We analyzed post-cingulotomy task performance, and thereby captured the acute behavioral manifestations of a precise, stereotyped, reproducible lesion to the previously recorded area (Figure S7
). Error rate following cingulotomy was 1.3%, indicating that subjects had not changed in their ability to perform the task. The post-cingulotomy reaction time distribution was similar to that observed prior to the lesion (, S8A
), with longer RTs associated with increasing interference (p
< 1 × 10−12
, ANOVA). Furthermore, there was no difference in pre- vs. post-cingulotomy mean RT (p
= 0.76, t-test). Thus the dACC lesion did not significantly disrupt the subjects’ ability to perform the task, nor did it affect the dependence of RT on the cognitive load presented by the current stimulus.
Fig. 4 Abolition of behavioral adaptation following a targeted dACC lesion. RTs were recorded following cingulotomy, in which a stereotactic lesion was created precisely in the region of the dACC from which fMRI signals and microelectrode recordings were obtained. (more ...)
Strikingly, cingulotomy caused abolition of the history-dependent modulation of reaction times. The pre-lesion trial-to-trial adaptations in RT were significantly reduced after cingulotomy for both non-interference (p
= 2.2 × 10−8
, bootstrap test) and high-interference trials (p
= 7.1 × 10−3
). Consistently, the difference in RT attributable to the previous trial that existed before the lesion (, S6A, B
) disappeared after the lesion (, S8B, C
); that is, reaction times did not depend upon the preceding trial type. This effect was observable at the population level and at the level of individual subjects (Figure S9
). Thus, although dACC lesions did not globally degrade subject performance, they eliminated the dependency of behavioral responses on recent experience.
These trial-to-trial behavioral adjustments (faster RT when the preceding trial type was the same as the current) are concordant with those reported by others2,4,8,17,22,23
. During high interference trials preceded by a high interference trial, however, we observed increased dACC single neuron activity, whereas others have reported decreased BOLD fMRI signal2,17
. This apparent discrepancy may be explained by the fact that the peak fMRI signal (which occurs 5-7 seconds after the cue) reflects input synaptic activity evoked by both the appearance of the cue and evaluation of the response (which all occur within the first second after the cue). On the other hand, we recorded output spiking activity occurring within 500-750 ms after the cue. These complementary measures may thus reflect the spatiotemporal dynamics of conflict processing in the dACC.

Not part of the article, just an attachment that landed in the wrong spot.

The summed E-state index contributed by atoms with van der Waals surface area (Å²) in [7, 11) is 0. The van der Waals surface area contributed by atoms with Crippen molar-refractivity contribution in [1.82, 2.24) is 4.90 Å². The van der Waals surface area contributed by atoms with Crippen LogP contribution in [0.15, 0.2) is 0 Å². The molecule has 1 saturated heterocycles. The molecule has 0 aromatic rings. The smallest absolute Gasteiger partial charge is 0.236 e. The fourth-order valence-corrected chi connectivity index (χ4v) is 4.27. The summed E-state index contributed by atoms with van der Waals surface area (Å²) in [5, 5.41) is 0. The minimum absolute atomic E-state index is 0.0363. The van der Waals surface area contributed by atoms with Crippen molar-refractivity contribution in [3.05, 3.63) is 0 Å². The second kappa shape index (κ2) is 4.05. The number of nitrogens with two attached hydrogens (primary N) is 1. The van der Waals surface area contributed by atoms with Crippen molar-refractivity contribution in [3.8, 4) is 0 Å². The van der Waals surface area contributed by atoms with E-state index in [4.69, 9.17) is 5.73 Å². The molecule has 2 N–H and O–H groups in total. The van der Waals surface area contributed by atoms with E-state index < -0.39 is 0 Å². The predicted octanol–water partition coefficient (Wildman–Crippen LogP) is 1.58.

In this task, increasing interference within the cue could variably be interpreted as representing increasing conflict between competing potential responses8
, likelihood of error commission3
, or energetic decision-making cost20
. Consistent with these theories, we find that dACC activity correlates with these manifestations of cognitive demand. However, though the dACC is modulated by the cognitive load within the current task context, its function is not essential for generating the load-dependent behavioral response16,24
, as interference-dependent behavior was not altered following dACC ablation. In contrast, an intact dACC is required for trial-to-trial behavioral adjustments.
Previous studies have proposed that the dACC monitors for conflict between competing responses7,8
and drives behavior towards efficient strategies20
. Whereas previous human fMRI2,17
, and lesion26
studies have implicated the dACC in this function, single unit data supporting this theory have been lacking. Moreover, non-human primate single unit recordings18,21
studies have arrived at opposite conclusions and cast doubt on the conflict monitoring theory27
. We reconcile these issues by demonstrating fMRI and single neuronal conflict signals in the human dACC, as well as behavioral adjustments that disappear after a precisely targeted lesion. Our results support the view that the dACC is specifically responsible for providing a continuously updated account of predicted demand on cognitive resources. This account is particularly sensitive to relative shifts in situational complexity from instance to instance, weighted by the recent past. The salient influence of current dACC activity on future neuronal activity and behavior permits implementation of behavioral adjustments that optimize performance. In situations in which cognitive demands remain constant, this signal facilitates efficiency by accelerating responses. In situations involving rapidly changing demands, it promotes accuracy by retarding responses.